A plant in my windowsill having taken me through the winters started wilting around a month back. And like the hopeless optimistic I am, I continued watering it, perhaps even more religiously know. Guilt can do strange things to you. It started wilting from the top and today with more than half of it shriveled, I knew it was a fool’s errand to continue building hope for its magical revival. So I decided to take the plant out of the pot, to plant a new one in it in the future. And as the plant came out of the pot, along with it, came the entire soil in the pot too! That’s how strongly the roots of even a dying plant had held together the soil. Why do I tell you this? To help you visualize what role a tree and an entire forest can play in holding the mountains together. When you uproot the tree, you destabilize an entire ecosystem. You initiate a series of chain reactions that will dismantle the environment around you.
My hometown Uttarakhand, which is located in India, is so much that just a geographic location for me. It’s my home, a place that nurtured me, the place I wrote my first poem in; the air, the rain, the rivers and mountains of this place speak to me, and I speak their language too.
This is why the increasing rate of natural disasters and the exponential damage caused by them worries me. My state is no stranger to natural disasters. But we have also seen our rivers dry up, our serene land become landfills, our forests become fodder for senseless urbanisation.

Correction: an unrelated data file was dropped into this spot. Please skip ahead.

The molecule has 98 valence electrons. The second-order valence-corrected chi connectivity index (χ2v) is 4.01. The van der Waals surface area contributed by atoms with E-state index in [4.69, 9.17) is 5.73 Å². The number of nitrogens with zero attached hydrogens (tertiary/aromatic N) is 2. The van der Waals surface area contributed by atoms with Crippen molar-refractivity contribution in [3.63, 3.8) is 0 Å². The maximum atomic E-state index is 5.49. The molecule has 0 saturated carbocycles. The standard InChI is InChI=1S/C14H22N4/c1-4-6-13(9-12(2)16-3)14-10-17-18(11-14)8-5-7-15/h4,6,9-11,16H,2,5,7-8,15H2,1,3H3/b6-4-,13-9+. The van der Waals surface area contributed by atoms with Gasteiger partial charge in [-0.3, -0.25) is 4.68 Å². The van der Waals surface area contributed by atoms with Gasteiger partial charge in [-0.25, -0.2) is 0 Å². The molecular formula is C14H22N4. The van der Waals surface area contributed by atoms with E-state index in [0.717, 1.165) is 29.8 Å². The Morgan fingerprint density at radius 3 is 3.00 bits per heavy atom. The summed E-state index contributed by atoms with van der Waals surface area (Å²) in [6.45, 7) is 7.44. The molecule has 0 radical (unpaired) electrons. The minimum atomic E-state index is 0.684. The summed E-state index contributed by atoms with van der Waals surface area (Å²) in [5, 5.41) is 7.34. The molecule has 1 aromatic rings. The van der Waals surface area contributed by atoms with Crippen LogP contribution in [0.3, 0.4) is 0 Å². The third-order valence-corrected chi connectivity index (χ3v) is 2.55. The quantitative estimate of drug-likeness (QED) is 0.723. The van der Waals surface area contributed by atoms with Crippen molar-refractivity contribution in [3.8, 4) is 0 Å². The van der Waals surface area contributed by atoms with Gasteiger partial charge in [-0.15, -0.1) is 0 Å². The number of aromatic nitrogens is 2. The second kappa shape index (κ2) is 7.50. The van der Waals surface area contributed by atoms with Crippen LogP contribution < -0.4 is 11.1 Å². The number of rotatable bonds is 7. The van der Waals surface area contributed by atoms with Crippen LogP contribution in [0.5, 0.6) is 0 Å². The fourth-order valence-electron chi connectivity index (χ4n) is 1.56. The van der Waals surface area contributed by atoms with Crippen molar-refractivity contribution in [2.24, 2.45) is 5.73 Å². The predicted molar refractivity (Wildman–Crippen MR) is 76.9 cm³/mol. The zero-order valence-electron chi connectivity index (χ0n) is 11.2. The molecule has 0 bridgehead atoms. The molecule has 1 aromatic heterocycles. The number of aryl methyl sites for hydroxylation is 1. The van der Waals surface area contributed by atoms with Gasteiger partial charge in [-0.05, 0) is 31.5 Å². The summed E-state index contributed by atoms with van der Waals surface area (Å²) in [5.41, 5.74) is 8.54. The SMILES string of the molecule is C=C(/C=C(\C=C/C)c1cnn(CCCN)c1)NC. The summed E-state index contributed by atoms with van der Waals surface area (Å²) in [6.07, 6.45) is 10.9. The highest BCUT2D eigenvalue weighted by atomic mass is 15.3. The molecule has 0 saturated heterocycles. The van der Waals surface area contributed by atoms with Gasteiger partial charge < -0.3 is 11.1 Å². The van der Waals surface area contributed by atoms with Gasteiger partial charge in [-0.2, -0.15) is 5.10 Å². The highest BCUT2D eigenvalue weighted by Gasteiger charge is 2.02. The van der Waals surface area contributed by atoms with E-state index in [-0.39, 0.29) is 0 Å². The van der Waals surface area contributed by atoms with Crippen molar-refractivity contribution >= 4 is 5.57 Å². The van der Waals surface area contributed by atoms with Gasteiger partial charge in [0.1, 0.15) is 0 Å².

But I come from the state that launched the Chipko movement. I have in me the blood of the ancestors who hugged trees, and looked the lumberjacks in their faces, with a clear message - You will have to kill us, before you so much as touch our trees. The people of Uttarakhand have long been guardians of the ecology of the Himalayas. We have nurtured it, preserved it, and it in turn has sustained us. But we are headed down a steep slope now. I’m afraid we are creating more damage than we will be able to repair. I fear there won’t be much left to repair by the time, the youth takes positions of decision making and power. On days, I see my mountains, lush green, bountiful, hugging me and on evenings like this, I see the silhouette of the mountain struggling to breathe, choking on pollution it had no part in creating.
We cannot afford this blatant ignorance anymore. We cannot afford insensitive urbanization on fragile ecosystems. We cannot afford our oceans becoming dumps for our waste, our land turning into landfills, and our air filling up with exhausts and fumes.
Climate change is not something that’s looming at the horizon anymore, it’s staring at you in the face, it’s so close, that you’re breathing it in, global warming is a part of your reality now. And I fail to understand how we are okay with this. Why is only a small segment of our entire population speaking about it, taking action on it? Does the falling Air Quality Index of your city not concern you? I refuse to normalize breathing in more smoke than oxygen, I know I deserve better. I know that the generations that will follow us deserve better. And the good news is, we live in a democracy. So demand action, demand it loud enough, take actions at the grassroots level. We are on a deadline now and trust me, we cannot afford to miss it.